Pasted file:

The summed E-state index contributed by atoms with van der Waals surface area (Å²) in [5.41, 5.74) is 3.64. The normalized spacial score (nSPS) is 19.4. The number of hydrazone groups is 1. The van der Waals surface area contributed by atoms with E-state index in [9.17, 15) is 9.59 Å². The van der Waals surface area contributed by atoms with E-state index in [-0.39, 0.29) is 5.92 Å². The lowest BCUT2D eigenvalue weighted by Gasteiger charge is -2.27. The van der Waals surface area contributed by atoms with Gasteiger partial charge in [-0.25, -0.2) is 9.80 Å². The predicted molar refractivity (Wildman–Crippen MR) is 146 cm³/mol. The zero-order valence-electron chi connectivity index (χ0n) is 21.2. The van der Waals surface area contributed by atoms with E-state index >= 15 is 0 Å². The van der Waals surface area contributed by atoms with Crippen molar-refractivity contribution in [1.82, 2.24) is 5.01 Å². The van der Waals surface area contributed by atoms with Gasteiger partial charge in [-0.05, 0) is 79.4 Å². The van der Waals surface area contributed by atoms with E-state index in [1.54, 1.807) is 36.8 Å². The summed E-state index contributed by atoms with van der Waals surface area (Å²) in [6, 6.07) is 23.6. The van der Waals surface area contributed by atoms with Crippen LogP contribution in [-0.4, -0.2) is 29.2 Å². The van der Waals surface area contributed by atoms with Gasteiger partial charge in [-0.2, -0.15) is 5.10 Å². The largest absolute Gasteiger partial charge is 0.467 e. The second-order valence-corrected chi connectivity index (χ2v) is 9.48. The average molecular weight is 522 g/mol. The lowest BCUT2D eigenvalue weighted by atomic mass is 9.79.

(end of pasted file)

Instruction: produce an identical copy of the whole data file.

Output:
The summed E-state index contributed by atoms with van der Waals surface area (Å²) in [5.41, 5.74) is 3.64. The normalized spacial score (nSPS) is 19.4. The number of hydrazone groups is 1. The van der Waals surface area contributed by atoms with E-state index in [9.17, 15) is 9.59 Å². The van der Waals surface area contributed by atoms with E-state index in [-0.39, 0.29) is 5.92 Å². The lowest BCUT2D eigenvalue weighted by Gasteiger charge is -2.27. The van der Waals surface area contributed by atoms with Gasteiger partial charge in [-0.25, -0.2) is 9.80 Å². The predicted molar refractivity (Wildman–Crippen MR) is 146 cm³/mol. The zero-order valence-electron chi connectivity index (χ0n) is 21.2. The van der Waals surface area contributed by atoms with E-state index >= 15 is 0 Å². The van der Waals surface area contributed by atoms with Crippen molar-refractivity contribution in [1.82, 2.24) is 5.01 Å². The van der Waals surface area contributed by atoms with Gasteiger partial charge in [-0.05, 0) is 79.4 Å². The van der Waals surface area contributed by atoms with E-state index in [1.54, 1.807) is 36.8 Å². The summed E-state index contributed by atoms with van der Waals surface area (Å²) in [6, 6.07) is 23.6. The van der Waals surface area contributed by atoms with Crippen LogP contribution in [-0.4, -0.2) is 29.2 Å². The van der Waals surface area contributed by atoms with Gasteiger partial charge in [-0.2, -0.15) is 5.10 Å². The largest absolute Gasteiger partial charge is 0.467 e. The second-order valence-corrected chi connectivity index (χ2v) is 9.48. The average molecular weight is 522 g/mol. The lowest BCUT2D eigenvalue weighted by atomic mass is 9.79.